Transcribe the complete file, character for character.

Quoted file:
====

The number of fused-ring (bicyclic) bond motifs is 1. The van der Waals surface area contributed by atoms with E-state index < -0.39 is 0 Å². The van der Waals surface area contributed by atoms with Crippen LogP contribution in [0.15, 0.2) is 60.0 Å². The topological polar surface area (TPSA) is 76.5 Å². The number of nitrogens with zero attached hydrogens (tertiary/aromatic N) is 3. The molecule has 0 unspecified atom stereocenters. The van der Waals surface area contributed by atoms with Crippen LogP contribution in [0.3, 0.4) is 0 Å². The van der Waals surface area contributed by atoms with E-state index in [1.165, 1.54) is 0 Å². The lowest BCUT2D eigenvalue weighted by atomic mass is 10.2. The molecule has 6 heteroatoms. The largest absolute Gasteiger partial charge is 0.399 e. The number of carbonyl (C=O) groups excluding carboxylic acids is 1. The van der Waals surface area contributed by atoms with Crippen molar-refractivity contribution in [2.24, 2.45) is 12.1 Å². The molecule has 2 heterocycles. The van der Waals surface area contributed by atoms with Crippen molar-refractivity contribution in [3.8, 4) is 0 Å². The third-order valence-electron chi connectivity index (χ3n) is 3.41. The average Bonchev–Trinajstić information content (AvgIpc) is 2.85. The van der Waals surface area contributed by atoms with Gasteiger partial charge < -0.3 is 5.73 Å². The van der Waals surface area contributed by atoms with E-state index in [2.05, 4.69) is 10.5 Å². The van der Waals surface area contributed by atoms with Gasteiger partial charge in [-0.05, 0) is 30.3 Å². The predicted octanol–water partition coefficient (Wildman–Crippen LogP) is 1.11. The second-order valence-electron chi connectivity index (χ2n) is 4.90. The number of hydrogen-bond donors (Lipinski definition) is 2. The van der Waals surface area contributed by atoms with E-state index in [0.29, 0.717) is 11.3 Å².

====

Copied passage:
The number of fused-ring (bicyclic) bond motifs is 1. The van der Waals surface area contributed by atoms with E-state index < -0.39 is 0 Å². The van der Waals surface area contributed by atoms with Crippen LogP contribution in [0.15, 0.2) is 60.0 Å². The topological polar surface area (TPSA) is 76.5 Å². The number of nitrogens with zero attached hydrogens (tertiary/aromatic N) is 3. The molecule has 0 unspecified atom stereocenters. The van der Waals surface area contributed by atoms with Crippen LogP contribution in [0.3, 0.4) is 0 Å². The van der Waals surface area contributed by atoms with E-state index in [1.165, 1.54) is 0 Å². The lowest BCUT2D eigenvalue weighted by atomic mass is 10.2. The molecule has 6 heteroatoms. The largest absolute Gasteiger partial charge is 0.399 e. The number of carbonyl (C=O) groups excluding carboxylic acids is 1. The van der Waals surface area contributed by atoms with Crippen molar-refractivity contribution in [2.24, 2.45) is 12.1 Å². The molecule has 2 heterocycles. The van der Waals surface area contributed by atoms with Crippen molar-refractivity contribution in [3.8, 4) is 0 Å². The third-order valence-electron chi connectivity index (χ3n) is 3.41. The average Bonchev–Trinajstić information content (AvgIpc) is 2.85. The van der Waals surface area contributed by atoms with Gasteiger partial charge < -0.3 is 5.73 Å². The van der Waals surface area contributed by atoms with E-state index in [2.05, 4.69) is 10.5 Å². The van der Waals surface area contributed by atoms with Gasteiger partial charge in [-0.05, 0) is 30.3 Å². The predicted octanol–water partition coefficient (Wildman–Crippen LogP) is 1.11. The second-order valence-electron chi connectivity index (χ2n) is 4.90. The number of hydrogen-bond donors (Lipinski definition) is 2. The van der Waals surface area contributed by atoms with E-state index in [0.29, 0.717) is 11.3 Å².